Vermiculture: How to Raise Worms and Cultivate Soil




Have you been looking into starting a compost bin, but are wary of keeping a box of rotting food in your home? For those of us without a back or front yard, the idea of a compost bin is seemingly impossible without incurring an invasion of insects or rotting smells. Have no fear- Vermiculture is here!

Vermiculture (or vermicomposting) is a method of using Red Wiggler worms (Eisenia Foetida) or Red Earthworms (Lumbricus Rubellus), along with companion bacteria and microbes, to break down existing compost into fresh fertilizer in a more timely manner than that of traditional compost methods.


To get started you will need a large container or box that is fully enclosed, and also has air holes (worms have to breathe too!) and a drainage basin. The best method I have observed is to use a wooden box or a plastic storage container with holes in the lid and the base, with another lid to catch the liquid runoff. Before the worms can go in, there needs to be a layer of carbon-rich organic matter that will act as living environment/food source for your worms. Carbon-rich matter includes dried leaves, twigs, and paper scraps, which make for excellent starter materials, as they are easy to find, cheap, and mimic a worm’s home environment. It is better to avoid glossy, waxy, inked papers, as they contain toxic chemicals that can harm your worms and the delicate ecosystem you are building. Once you have poked air holes into the cover and have set your carbon-rich layer, place the worms into the container. From this point you can immediately start feeding them any organic waste you would put into a regular compost bin. Ideally this would consist of most fruit and vegetable waste, and avoiding meat or dairy products that can attract flies or large animals depending on where you keep your bin. It is best to keep the worms in a place that gets good airflow, but also stays generally warm and temperate in terms of temperature fluctuations.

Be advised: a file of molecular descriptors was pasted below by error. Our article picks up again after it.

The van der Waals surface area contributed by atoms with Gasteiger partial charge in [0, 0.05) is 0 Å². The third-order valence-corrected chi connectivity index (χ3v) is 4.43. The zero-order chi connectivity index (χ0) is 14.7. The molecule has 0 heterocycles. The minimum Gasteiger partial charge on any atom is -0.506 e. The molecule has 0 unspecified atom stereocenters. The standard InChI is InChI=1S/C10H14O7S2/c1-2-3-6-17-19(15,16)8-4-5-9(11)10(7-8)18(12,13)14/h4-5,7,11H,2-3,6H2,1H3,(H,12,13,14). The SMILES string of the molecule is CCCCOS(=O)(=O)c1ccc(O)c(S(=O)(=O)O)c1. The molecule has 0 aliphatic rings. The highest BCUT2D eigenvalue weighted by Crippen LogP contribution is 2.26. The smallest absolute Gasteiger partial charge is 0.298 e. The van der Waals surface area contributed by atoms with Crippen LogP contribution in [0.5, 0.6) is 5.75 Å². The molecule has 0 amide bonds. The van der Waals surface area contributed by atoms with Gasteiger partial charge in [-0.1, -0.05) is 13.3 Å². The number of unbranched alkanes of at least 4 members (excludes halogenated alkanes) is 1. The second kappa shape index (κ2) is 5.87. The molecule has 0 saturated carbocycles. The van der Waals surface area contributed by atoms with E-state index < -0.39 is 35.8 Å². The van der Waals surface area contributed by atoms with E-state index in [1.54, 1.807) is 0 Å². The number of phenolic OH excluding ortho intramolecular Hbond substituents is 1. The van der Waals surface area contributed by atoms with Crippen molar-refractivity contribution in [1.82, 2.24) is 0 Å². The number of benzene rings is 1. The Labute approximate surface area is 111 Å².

From here the breakdown process is pretty simple: you feed worms, worms eat food, worms poop, poop is soil/fertilizer. Have you ever wondered why people claim that worms are a garden’s best friend? Not only do they aerate the soil, allowing for strong root growth, but worms are also what helps create the soil itself! A worm’s waste contains microbes that then preserve nutrients within the soil.

The best way to use the product of your vermicompost is to either use it as a topsoil/fertilizer by placing a thin layer on top of organic or nutrient rich soil. Another option is to mix it in with soil to create a nutrient rich environment for the plant to root into.

One thing to remember with this vermiculture project is that we are what we eat, as well as where what we eat comes from. For example, if you want to start an organic garden but are continuously adding non-organic waste to your bin the soil itself, as well as what grows out of it, will not be organic. Another important thing to keep in mind when creating your worm farm is how much and how often you are feeding you feed the worms. This of course depends on the size of your bin, how many worms you have, and how much organic waste you create. Be wary of hard matter (such as carrots or avocado pits), as it is difficult for worms to break it down, and is best served in very tiny pieces.

Vermiculture, or vermicompost, is an outstanding way to keep your compost going throughout the winter season or in areas without much land. We would love to hear all about your composting and worm adventures! Please send us your personal composting stories, photos, videos, and any other media to flowers@bloomin,com.


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